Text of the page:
"You're going to play with me, Daddy?"
My daughter's bath time is a great time to get things done. I love having an iPad because it's so mobile. I can sit on the bathroom floor and check my email, Facebook, and Twitter, catch up on blogs, play a few rounds of Words With Friends, and even read a chapter of a book. As a parent of a preschooler, I have come to realize that I don't get a lot of screen time; the little bugger wants to get her fingers all over my screen and keyboard. Bath time is the perfect time to get it all done.
My daughter is three. We adopted her from South Korea shortly before her first birthday. Naturally, she is going to have security issues all her life due to many things she can't help. I've been sick all summer. My summer break started with an ambulance ride to the hospital and a four-day visit. My illness has caused me to spend most of the summer laying or sitting. Until very recently, we have had sitters come in and take care of us when my wife works. It's been a rough summer, which has not helped my daughter's security issues to say the least.
This morning's bath time was more of the same. I read blogs. I played a round of WWF. I read a chapter in my book. I put the iPad down to scrub the little one down. "You're going to play with me, Daddy?"
How can any daddy resist that?!?
I grabbed a "microphone" and sang along with my little performer. We sang loud. We sang long. We sang badly. Most of the time we just made up songs on our own. Sometimes we sang real songs. Best of all, we sang together. I am nearly certain I heard these words. (She's in speech therapy at school; not every word comes out crystal clear.) "I love you so much. I love being with you alone." It melted my heart!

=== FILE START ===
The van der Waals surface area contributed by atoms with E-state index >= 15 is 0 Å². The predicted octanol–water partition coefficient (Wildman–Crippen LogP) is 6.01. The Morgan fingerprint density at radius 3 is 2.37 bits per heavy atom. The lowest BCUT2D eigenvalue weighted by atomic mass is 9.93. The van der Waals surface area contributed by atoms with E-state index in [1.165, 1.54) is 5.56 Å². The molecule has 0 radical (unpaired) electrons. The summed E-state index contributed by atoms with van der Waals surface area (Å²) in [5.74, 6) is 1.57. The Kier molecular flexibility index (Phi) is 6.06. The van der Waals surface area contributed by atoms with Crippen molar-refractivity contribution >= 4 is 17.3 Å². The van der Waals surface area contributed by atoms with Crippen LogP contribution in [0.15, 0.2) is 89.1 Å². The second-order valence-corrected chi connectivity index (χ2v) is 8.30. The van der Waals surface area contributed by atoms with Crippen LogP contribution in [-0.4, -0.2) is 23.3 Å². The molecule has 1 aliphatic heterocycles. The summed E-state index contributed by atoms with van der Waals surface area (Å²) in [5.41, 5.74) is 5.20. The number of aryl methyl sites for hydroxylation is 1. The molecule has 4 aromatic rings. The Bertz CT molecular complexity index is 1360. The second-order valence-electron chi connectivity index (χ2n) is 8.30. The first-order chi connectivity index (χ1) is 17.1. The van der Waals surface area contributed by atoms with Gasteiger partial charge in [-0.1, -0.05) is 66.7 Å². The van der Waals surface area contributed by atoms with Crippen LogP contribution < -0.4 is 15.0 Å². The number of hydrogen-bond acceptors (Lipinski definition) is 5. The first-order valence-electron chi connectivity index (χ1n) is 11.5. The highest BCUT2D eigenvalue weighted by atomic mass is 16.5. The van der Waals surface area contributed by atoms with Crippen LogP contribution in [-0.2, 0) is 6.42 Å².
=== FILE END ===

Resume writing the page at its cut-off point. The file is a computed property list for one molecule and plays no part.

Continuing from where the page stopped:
Ironically, one of the blogs I read while she was bathing was by John T. Spencer, who specializes in making me feel bad about teaching out of a textbook or doing anything that squelches a child's creativity. Being in his class must be a blast since he attempts to mix learning and play. He would have loved our little concert.
What's the moral of the story? Sometimes you just need to put the iPad down. Sometimes you have to stop doing what's so important to you. Sometimes you just have to pay attention to your kid (or the students in your room) and do what's important to them.
Sometimes you just gotta sing!